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To Alexander Hamilton from Charles Cotesworth Pinckney, [1–25 March 1800]

From Charles Cotesworth Pinckney1

[Shepherdstown, Virginia, March 1–25, 1800]


Dear Sr:

Be so good as to inform me if your general orders relative to rank of the 9th: of last September2 are means to operate within a Regiment, or whether they are only intended to decide the rank when officers of different Regiments meet together. Till I hear your determination, I shall confine them to the latter construction, because I remember we took a great deal of pains to arrange the internal Rank within the Regiments. The particular reason for my begging the favour of you to explain this matter is because Major Beal3 a most excellent officer of the 9th Regiment, and who, I well recollect we intended should have been Colonel of the Regiment, if Coll: Hall’s4 Friends had not said he would serve, (& who was appointed because he had been a good Colonel the last War), is likely I hear to lose that place, and that Major Hopkins under the construction made at the War office of your order, is to take it. Major Beal expressly stands as first Major in the copy of the nomination delivered me by Coll. Lear,5 & his name precedes Major Hopkin’s in the list sent me to the Southward from the War office. I do not know a better Major in the service than Major Beal; he has great military talents and is a very superior officer. I have had no opportunity yet of knowing the merit of Major Hopkins, as he has but lately arrived here; but his reputation for military Talents does not stand in comparison with Major Beals. He was a Captain in Baylor’s6 Regiment last War, & Brigr: Genl: Washington7 informs me, he considered him as one of the most indifferent officers in it. Coll. Watts8 who is also here coincides in opinion with him. With respects to Mrs. Hamilton I remain

Yrs truly

Charles Cotesworth Pinckney

Majr: Genl: Hamilton

ALS, Hamilton Papers, Library of Congress.

1On February 28, 1800, in a letter which has not been found, Major David Hopkins wrote to H inquiring about his relative rank in the Ninth Infantry Regiment. On March 10, 1800, in a letter listed in the appendix to this volume, H forwarded Hopkins’s letter to James McHenry, and the Secretary of War replied on March 19. On March 26, H sent to McHenry the undated letter from Pinckney printed above.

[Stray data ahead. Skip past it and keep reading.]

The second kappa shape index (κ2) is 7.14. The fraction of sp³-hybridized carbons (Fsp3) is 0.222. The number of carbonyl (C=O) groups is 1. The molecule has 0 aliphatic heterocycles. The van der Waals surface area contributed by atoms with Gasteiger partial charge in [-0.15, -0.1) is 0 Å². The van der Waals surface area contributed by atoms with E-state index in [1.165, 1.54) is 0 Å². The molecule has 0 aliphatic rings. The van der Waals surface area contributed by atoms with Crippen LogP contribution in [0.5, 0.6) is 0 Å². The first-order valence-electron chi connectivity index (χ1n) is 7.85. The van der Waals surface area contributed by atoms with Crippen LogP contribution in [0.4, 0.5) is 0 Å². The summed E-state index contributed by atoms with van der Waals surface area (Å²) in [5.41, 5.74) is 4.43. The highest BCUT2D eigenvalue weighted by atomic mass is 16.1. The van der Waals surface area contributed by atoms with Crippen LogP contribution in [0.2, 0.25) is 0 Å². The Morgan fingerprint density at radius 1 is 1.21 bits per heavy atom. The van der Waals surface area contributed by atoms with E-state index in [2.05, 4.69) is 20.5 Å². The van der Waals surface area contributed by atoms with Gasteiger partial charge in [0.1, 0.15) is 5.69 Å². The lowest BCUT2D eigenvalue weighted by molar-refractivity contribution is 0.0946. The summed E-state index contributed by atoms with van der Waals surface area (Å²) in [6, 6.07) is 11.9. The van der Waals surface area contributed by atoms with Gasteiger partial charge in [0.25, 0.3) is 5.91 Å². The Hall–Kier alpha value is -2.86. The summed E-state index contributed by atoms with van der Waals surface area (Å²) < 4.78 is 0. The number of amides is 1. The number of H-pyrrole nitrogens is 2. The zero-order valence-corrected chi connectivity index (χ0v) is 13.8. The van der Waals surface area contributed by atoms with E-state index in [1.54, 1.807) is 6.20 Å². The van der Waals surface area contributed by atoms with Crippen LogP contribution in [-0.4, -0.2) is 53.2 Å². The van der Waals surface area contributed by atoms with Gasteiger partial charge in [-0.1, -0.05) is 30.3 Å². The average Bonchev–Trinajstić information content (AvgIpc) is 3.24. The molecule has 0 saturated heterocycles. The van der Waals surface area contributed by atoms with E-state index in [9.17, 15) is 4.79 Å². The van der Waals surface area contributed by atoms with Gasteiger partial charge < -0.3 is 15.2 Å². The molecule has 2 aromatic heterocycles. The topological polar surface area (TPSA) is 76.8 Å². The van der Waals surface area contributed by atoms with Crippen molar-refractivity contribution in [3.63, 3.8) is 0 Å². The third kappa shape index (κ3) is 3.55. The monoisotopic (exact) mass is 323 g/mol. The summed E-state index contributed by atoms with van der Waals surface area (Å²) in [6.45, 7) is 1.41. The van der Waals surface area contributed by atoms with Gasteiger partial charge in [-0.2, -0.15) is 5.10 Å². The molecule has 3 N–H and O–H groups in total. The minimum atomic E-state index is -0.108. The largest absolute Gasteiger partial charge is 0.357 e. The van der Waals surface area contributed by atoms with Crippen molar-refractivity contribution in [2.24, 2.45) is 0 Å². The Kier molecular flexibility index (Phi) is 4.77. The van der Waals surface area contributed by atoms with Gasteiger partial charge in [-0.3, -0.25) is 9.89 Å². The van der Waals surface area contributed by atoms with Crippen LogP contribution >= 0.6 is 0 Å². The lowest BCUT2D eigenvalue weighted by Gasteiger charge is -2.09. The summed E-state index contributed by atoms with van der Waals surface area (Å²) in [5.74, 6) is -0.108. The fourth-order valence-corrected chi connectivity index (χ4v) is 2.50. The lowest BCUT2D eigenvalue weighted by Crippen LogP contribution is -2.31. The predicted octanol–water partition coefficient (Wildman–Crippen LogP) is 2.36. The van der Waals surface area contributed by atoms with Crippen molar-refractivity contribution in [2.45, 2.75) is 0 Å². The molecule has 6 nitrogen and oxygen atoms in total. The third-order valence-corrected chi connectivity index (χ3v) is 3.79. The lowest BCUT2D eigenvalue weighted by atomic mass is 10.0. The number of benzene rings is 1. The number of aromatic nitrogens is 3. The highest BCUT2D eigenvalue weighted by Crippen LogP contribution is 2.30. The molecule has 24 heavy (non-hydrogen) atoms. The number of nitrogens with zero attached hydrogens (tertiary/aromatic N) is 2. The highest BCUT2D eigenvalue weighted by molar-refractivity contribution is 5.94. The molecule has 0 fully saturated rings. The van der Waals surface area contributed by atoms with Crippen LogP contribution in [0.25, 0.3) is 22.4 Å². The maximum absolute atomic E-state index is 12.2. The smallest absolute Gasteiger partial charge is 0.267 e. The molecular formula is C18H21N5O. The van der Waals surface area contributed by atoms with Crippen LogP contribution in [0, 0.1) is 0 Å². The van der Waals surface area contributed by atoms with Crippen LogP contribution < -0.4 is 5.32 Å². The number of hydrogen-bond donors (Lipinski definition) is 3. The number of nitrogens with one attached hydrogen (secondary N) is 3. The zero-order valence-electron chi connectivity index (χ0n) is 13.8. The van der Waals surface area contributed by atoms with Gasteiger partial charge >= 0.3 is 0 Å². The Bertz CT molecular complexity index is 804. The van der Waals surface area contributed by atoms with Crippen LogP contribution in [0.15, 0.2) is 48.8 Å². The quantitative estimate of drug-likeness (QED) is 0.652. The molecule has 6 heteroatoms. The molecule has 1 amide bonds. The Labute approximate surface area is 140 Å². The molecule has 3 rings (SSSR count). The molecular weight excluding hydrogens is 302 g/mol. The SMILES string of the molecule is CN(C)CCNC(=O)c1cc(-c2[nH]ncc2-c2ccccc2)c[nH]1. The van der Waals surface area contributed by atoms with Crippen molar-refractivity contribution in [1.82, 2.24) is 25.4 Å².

2General order not found, but see McHenry to H, second letter of July 2, September 3, 1799; H to McHenry, July 8, 1799.

3William D. Beall, a resident of Maryland and a veteran of the American Revolution, was appointed a major in the Ninth Regiment of Infantry on January 8, 1800 (Executive Journal, I description begins Journal of the Executive Proceedings of the Senate (Washington, 1828), I. description ends , 299, 303; Heitman, United States Army description begins Francis B. Heitman, Historical Register and Dictionary of the United States Army, From Its Organization, September 29, 1789, to March 2, 1903 (Washington, 1903). description ends , I, 202).

4Josias Carvel Hall was lieutenant colonel commandant of the Ninth Regiment of Infantry.

5Tobias Lear.

6George Baylor of Virginia, who was an aide-de-camp to George Washington during the American Revolution, was taken prisoner at Tappan in September, 1778, and then exchanged. He subsequently commanded the First Regiment of Continental Dragoons and served in that capacity until the end of the war.

7William Washington.

8John Watts of Virginia had served under Baylor during the American Revolution. On January 8, 1800, he was appointed lieutenant colonel commandant of the Light Dragoons (Executive Journal, I description begins Journal of the Executive Proceedings of the Senate (Washington, 1828), I. description ends , 298, 303).

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